3. During the recently concluded International Maritime Claims Conference7 held at Dublin, one of the comments we heard  is that to avoid such General Averages, cargo interests could negotiate and incorporate clauses in their contracts providing for Owners to bear these extra-ordinary costs in full. While this is certainly possible, given the bargaining powers in the container liner industry, it is unlikely that Container Owners / Operators would ever agree to the imposition of such clauses. Instead, we believe that it would be best for cargo interests to seek a common standard requiring Owners to have a greater general average absorption clauses under the hull policy together with better and effective communication following the declaration of a general average8.
  4. Fire arising due to mis-declared cargo is a growing problem in the container industry. We believe that better risk management processes could certainly reduce the number of incidents. Some of these are:
    1. KYC’s: Most of the cargoes causing the fire (Calcium Hypochlorite, Dry batteries, Charcoal, etc) together with the locations from where they are manufactured / shipped are commonly known to the trade. Accordingly, it should be incumbent on Owners / Vessel Operators to ensure that the cargoes being loaded in these locations are as declared say by conducting random inspections / imposing fines / etc. While some mis-declared cargoes may indeed slip through, these measures (random inspections) would certainly reduce the number of incidents.
    2. Use of fire retardants: One of the speakers at IMCC 2019, Uwe-Peter Schieder9 , made a strong case for the use of Water / Foam instead of CO2 given that CO2 was not very effective in dealing with fires in enclosed spaces say inside a container. The other important suggestion was the use of monitoring devices to detect fire so as to deal with it at the onset.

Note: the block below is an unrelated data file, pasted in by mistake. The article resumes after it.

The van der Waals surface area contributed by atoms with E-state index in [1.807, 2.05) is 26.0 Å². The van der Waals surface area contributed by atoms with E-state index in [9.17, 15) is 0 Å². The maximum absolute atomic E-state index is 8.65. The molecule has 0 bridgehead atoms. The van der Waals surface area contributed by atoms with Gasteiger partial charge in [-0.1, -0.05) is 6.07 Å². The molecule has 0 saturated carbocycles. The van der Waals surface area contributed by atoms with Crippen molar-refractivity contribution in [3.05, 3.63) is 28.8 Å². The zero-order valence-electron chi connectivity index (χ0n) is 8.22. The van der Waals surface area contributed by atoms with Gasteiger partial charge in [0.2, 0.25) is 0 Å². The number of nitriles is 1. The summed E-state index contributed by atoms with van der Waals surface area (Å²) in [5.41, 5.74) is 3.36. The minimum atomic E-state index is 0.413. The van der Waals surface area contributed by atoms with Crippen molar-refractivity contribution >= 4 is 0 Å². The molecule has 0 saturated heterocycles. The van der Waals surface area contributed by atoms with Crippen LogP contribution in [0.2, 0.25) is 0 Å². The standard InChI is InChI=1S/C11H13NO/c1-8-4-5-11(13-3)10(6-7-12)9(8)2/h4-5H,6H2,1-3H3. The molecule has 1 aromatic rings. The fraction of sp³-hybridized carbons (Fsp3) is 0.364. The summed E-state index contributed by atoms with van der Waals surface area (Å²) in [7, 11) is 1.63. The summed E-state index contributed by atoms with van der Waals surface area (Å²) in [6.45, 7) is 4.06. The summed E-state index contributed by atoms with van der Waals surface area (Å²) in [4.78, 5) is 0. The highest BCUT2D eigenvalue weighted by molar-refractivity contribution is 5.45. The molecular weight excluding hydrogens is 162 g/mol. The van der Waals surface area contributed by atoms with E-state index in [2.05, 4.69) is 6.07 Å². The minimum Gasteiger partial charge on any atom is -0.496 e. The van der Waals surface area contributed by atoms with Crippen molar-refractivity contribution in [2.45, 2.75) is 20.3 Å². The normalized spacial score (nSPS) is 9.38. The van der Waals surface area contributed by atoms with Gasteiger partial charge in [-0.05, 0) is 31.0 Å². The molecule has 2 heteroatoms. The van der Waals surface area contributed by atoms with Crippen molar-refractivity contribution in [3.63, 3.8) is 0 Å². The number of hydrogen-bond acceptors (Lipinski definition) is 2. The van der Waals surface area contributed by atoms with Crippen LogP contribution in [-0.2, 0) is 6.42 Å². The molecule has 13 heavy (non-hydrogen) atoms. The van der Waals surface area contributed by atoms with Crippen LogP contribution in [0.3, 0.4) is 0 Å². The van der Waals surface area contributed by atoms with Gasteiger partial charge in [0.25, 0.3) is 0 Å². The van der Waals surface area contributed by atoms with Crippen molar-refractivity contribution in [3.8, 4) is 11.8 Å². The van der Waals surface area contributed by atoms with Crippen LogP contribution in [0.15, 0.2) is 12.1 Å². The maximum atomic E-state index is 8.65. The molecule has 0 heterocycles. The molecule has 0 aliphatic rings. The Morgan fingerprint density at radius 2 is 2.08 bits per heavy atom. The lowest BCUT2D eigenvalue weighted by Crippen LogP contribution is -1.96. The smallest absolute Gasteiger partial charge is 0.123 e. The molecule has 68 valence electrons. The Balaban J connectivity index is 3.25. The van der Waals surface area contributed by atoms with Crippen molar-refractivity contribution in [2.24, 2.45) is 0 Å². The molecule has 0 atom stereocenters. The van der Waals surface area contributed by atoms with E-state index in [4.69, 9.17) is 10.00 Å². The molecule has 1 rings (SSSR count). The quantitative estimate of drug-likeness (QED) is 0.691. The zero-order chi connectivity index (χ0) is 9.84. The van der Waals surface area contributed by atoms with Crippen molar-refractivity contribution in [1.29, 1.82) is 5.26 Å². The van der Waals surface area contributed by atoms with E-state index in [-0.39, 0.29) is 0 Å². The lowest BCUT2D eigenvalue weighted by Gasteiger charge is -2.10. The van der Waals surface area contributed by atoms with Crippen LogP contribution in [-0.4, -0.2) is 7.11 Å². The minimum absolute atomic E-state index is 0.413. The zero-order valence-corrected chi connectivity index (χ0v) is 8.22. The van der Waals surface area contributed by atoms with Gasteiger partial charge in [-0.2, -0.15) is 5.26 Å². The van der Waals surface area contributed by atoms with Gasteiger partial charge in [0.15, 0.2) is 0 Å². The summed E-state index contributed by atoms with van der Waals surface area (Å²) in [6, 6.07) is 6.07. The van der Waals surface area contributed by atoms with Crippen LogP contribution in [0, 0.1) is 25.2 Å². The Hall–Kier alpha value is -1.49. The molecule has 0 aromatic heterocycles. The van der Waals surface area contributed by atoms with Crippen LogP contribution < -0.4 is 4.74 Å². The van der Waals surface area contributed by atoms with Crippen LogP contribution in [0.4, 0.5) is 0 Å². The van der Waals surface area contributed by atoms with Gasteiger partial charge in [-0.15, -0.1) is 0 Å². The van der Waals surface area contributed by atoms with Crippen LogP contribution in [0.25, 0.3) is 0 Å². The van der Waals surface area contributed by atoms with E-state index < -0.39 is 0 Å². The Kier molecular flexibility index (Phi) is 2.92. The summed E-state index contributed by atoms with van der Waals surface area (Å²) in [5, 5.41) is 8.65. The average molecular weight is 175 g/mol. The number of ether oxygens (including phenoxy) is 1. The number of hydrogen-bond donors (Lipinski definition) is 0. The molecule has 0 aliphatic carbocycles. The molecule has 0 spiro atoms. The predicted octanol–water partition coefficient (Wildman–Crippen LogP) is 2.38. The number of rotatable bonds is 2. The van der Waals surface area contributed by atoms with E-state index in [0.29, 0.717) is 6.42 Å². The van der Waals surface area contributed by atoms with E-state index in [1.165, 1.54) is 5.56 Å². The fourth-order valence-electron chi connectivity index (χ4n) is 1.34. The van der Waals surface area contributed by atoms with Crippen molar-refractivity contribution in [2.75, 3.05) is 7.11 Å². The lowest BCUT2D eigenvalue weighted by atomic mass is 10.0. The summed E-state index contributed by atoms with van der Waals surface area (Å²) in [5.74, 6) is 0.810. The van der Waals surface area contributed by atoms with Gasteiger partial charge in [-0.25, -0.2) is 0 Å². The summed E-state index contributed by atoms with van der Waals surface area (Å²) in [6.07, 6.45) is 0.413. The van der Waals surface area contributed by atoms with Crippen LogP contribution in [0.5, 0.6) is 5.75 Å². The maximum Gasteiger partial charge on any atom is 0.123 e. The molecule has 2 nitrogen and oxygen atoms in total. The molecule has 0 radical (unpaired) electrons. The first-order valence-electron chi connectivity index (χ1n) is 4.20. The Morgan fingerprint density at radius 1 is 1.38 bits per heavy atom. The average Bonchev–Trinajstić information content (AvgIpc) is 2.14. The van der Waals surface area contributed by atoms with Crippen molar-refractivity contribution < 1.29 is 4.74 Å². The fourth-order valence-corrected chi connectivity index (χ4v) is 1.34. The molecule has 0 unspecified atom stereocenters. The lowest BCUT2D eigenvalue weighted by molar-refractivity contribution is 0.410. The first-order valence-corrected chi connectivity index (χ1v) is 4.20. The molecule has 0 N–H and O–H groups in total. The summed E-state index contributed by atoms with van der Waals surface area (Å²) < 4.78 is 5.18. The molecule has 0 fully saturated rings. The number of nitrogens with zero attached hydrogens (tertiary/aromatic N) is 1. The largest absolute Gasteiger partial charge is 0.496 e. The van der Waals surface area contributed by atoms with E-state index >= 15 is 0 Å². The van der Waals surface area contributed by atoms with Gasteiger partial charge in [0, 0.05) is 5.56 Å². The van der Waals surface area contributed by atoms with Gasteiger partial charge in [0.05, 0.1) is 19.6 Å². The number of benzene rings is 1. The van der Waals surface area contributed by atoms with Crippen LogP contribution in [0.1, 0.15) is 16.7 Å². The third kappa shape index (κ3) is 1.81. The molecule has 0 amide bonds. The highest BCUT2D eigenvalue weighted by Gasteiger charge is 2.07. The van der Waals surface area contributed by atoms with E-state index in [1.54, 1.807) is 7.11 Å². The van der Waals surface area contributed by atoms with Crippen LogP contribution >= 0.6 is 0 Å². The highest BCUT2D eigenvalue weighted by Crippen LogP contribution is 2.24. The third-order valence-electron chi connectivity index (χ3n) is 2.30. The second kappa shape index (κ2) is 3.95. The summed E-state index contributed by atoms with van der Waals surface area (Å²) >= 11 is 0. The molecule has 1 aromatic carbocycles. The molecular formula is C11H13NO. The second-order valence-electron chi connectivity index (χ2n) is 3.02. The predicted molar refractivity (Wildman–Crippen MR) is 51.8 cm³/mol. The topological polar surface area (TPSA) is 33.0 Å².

5. Is the present GA fit for purpose in the container Industry?
    1. Keith Jones10, in his closing remarks as chairman of IMCC on 26 Sep 2019 mentioned that “GA was not built for fire problem in container vessels with 30000 bills of lading – more of an industry problem”.Since then, we have had the opportunity to revisit his Chairman’s speech at the Association of Average Adjusters UK in 2013 where he stated
      In major container casualties where even multi-million US$ absorption covers are insufficient, the ship-owner will be forced to declare general average with the resultant security collections. Collecting salvage and general average security from so many interests is a major task, even with the World Wide Web and Excel spreadsheets, let alone formulating payments, damage done, sacrifices made, calculating contributory values and collections of contributions due etc. etc. In such cases it may take time for the general average adjustment to be issued and it has been questioned by some whether the process or application of general average is ‘fit for purpose’ in such circumstances in this day and age.
      Large scale security collections and the enforcement of contribution from cargo interests are not exactly new problems and over the years many underwriters have put together various general average contribution covers. The take up or interest from the container community, presently appears somewhat muted, short of owners increasing the absorption cover amounts in their own hull & machinery policies which as noted in major casualties are generally not sufficient.
      With such multi-interest cargoes the answers probably lie within the particular section of the shipping industry most affected i.e. the container market needs to resolve any perceived shortcomings as opposed to the York-Antwerp Rules being adapted to suit one section of the industry”.
    2. We were also advised by Keith Jones that Peter Townsend, whilst he was at Swiss Re, had suggested a GA and Salvage cover to be taken by the Freight Industry on the nominal values of the cargo to deal with any contribution for General Average / Salvage. In this regard, we chanced on the presentation made by Peter Townsend at IUMI in 2012 and which can be viewed at (see page 44-46). This insurance cover would indeed simplify the aspects following a casualty. However, as we have not come across this product, it appears to us that this product received no take up. Perhaps, this may be an opportune time for the freight industry to re look at this or other alternative products, in combination with the requirement of Owners having a greater General Average Absorption Clause to deal with such incidents.